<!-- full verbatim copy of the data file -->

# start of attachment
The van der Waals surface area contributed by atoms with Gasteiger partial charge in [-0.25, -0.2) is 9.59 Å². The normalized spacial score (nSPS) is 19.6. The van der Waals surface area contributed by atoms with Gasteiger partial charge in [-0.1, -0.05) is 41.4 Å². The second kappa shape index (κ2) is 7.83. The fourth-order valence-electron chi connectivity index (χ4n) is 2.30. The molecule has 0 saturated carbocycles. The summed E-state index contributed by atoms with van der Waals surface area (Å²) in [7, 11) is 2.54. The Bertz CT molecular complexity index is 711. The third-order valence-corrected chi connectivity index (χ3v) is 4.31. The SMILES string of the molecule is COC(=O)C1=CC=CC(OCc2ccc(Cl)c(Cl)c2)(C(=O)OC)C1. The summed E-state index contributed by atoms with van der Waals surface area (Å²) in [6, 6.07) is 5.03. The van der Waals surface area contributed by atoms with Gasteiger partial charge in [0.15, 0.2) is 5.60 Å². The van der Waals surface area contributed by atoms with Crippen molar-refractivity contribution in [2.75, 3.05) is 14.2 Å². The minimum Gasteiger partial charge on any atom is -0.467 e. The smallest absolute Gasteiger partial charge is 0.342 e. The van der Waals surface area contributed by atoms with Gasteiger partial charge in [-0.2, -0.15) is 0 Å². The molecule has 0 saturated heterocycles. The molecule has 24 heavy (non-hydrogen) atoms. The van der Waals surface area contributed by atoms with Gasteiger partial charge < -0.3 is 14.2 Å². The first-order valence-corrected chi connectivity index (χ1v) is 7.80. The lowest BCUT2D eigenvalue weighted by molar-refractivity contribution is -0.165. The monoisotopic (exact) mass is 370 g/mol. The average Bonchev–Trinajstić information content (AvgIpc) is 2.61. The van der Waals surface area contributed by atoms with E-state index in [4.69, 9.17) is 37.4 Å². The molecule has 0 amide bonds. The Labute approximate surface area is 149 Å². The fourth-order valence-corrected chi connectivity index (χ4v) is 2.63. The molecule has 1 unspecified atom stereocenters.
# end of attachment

The van der Waals surface area contributed by atoms with Gasteiger partial charge in [-0.25, -0.2) is 9.59 Å². The normalized spacial score (nSPS) is 19.6. The van der Waals surface area contributed by atoms with Gasteiger partial charge in [-0.1, -0.05) is 41.4 Å². The second kappa shape index (κ2) is 7.83. The fourth-order valence-electron chi connectivity index (χ4n) is 2.30. The molecule has 0 saturated carbocycles. The summed E-state index contributed by atoms with van der Waals surface area (Å²) in [7, 11) is 2.54. The Bertz CT molecular complexity index is 711. The third-order valence-corrected chi connectivity index (χ3v) is 4.31. The SMILES string of the molecule is COC(=O)C1=CC=CC(OCc2ccc(Cl)c(Cl)c2)(C(=O)OC)C1. The summed E-state index contributed by atoms with van der Waals surface area (Å²) in [6, 6.07) is 5.03. The van der Waals surface area contributed by atoms with Gasteiger partial charge in [0.15, 0.2) is 5.60 Å². The van der Waals surface area contributed by atoms with Crippen molar-refractivity contribution in [2.75, 3.05) is 14.2 Å². The minimum Gasteiger partial charge on any atom is -0.467 e. The smallest absolute Gasteiger partial charge is 0.342 e. The van der Waals surface area contributed by atoms with Gasteiger partial charge in [-0.2, -0.15) is 0 Å². The molecule has 0 saturated heterocycles. The molecule has 24 heavy (non-hydrogen) atoms. The van der Waals surface area contributed by atoms with Gasteiger partial charge < -0.3 is 14.2 Å². The first-order valence-corrected chi connectivity index (χ1v) is 7.80. The lowest BCUT2D eigenvalue weighted by molar-refractivity contribution is -0.165. The monoisotopic (exact) mass is 370 g/mol. The average Bonchev–Trinajstić information content (AvgIpc) is 2.61. The van der Waals surface area contributed by atoms with E-state index in [4.69, 9.17) is 37.4 Å². The molecule has 0 amide bonds. The Labute approximate surface area is 149 Å². The fourth-order valence-corrected chi connectivity index (χ4v) is 2.63. The molecule has 1 unspecified atom stereocenters.